Block John Brennan’s nomination

Senate Republicans are moving to force Senate Democrats to garner 60 votes to bring Chuck Hagel’s nomination for Secretary of State to the Senate floor.  This is Lindsey Grahamstanding at his finest. 

While Hagel may not be the ideal candidate for Secretary of State, this is a Cabinet position for the President and we should by-and-large defer to the President on his cabinet picks, except in the most extreme circumstances.

Chuck Hagel does not present those extreme circumstances.  While he has demonstrated his extreme ineptness, he is not dangerous.  The same can be said of UN Ambassador, Susan Rice.  These are people with which we have political disagreements.    

John Brennan is different.  John Brennan has been nominated to direct the Central Intelligence Agency.  The CIA is the most secretive and covert organization (for its size and budget) on the planet.  Yet John Brennan, in his confirmation hearing wouldn’t come forward with an appropriate amount of information concerning drone warfare.  Brennan is now known as the main power behind Obama’s kill list. 

Brennan, in his time as, Deputy National Security Advisor for Homeland Security and Counterterrorism, has broadened his authority beyond the boundaries of his title in helping to facilitate a presidential kill list and stretching the boundaries of American law.  Now, Democrats and Republicans want to hand him over the reins to one of the most powerful jobs in the nation?

Diane Feinstein (D-CA) has pushed back Brennan’s confirmation two more weeks until one of the most secretive White House’s in recent memory – the Obama White House, releases seven drone and assassination memos it has promised but failed to release.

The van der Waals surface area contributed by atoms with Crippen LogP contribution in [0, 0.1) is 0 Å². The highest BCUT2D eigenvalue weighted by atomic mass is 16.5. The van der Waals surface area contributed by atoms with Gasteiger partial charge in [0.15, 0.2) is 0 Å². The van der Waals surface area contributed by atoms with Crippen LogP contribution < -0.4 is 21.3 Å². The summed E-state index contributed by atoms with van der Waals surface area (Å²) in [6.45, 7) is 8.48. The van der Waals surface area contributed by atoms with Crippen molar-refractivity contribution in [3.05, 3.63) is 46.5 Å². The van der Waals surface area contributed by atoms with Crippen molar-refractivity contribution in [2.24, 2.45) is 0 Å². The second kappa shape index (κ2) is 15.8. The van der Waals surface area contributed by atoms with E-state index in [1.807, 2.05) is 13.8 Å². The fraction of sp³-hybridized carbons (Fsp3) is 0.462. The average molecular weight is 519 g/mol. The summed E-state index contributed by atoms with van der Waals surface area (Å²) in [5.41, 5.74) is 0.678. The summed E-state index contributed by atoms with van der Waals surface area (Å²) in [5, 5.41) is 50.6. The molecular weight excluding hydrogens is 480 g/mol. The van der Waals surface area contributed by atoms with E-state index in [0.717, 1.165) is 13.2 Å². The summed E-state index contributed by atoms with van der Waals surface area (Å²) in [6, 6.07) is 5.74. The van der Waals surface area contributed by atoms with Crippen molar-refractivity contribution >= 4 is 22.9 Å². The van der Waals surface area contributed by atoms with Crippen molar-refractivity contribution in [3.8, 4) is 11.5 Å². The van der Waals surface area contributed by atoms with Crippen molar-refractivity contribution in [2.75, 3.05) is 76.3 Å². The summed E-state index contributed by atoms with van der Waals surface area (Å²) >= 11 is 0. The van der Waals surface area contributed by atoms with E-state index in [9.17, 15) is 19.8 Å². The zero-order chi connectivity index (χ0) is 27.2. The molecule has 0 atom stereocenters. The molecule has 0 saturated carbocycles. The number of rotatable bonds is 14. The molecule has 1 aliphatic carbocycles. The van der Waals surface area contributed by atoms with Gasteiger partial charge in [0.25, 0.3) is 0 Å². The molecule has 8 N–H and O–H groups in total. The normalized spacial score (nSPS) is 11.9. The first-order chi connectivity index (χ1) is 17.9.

Senator Rand Paul (R-KY) has placed a hold on Brennan’s confirmation until Brennan and the White House can confirm whether-or-not a drone assassination can be carried out within the continental United States or in its related territories.  While the current White Paper expressly limits its holding to assassinations outside of the US, it certainly does not preclude or create a legal distinction between being on the inside or the outside of the country. 

While the White Paper does expressly state that this line of legal reasoning relates only to the assassination of Americans outside of America, it fails to present a compelling legal argument as to whether an assassination could take place in say, England for example.  Or Canada or Mexico – we simply don’t know the limits of our own government’s legal right to kill us should we be deemed a threat.  Why is the power limited to Al-Qaeda operatives?  Could it be broadened to Muslim terrorists at home?  Could domestic sovereign national or extreme evangelical groups be targeted at home?  What about Timothy McVeigh, could he have been assassinated without trial if it met the defined criteria?  Can an American terrorist residing here be assassinated on vacation?  Can a domestic terrorist who resides here be assassinated during a terrorist meeting in Yemen? 

Chuck Hagel isn’t interested in stopping Iran from getting the bomb.  While this site has consistently maintained that we should allow Israel to protects its security interests, we have also stated that it should not be U.S. policy to police the middle east.  But no matter what you think of Chuck Hagel’s opinion of Israel – it is a political disagreement.  Brennan on the other hand is encouraging POTUS to act in violation of Constitutional Due Process, so we don’t just have a political difference of opinion with him, we rightly see him as an enemy of our rights. 

Brennan’s confirmation hearing failed to address the limits that he believes the United States government has in assassinating its citizens.  And even if you argue that the White Paper clearly lays out the rules for when an assassination may occur, we still lack a coherent, firm foundation for why the assassinations can only be limited to outside of the United States when a domestic terrorist poses a graver threat to national security then a terrorist across the ocean. 

Republicans should filibuster the nomination of John Brennan for CIA director because he has failed to be forthcoming with the American people in regards to what his belief in Due Process is.  He has failed in his Constitutional oath to uphold, serve and protect the Constitution of the United States and has given us no hope for a change in his warfare philosophy.  Republicans should join together and block the nomination of John Brennan to the CIA.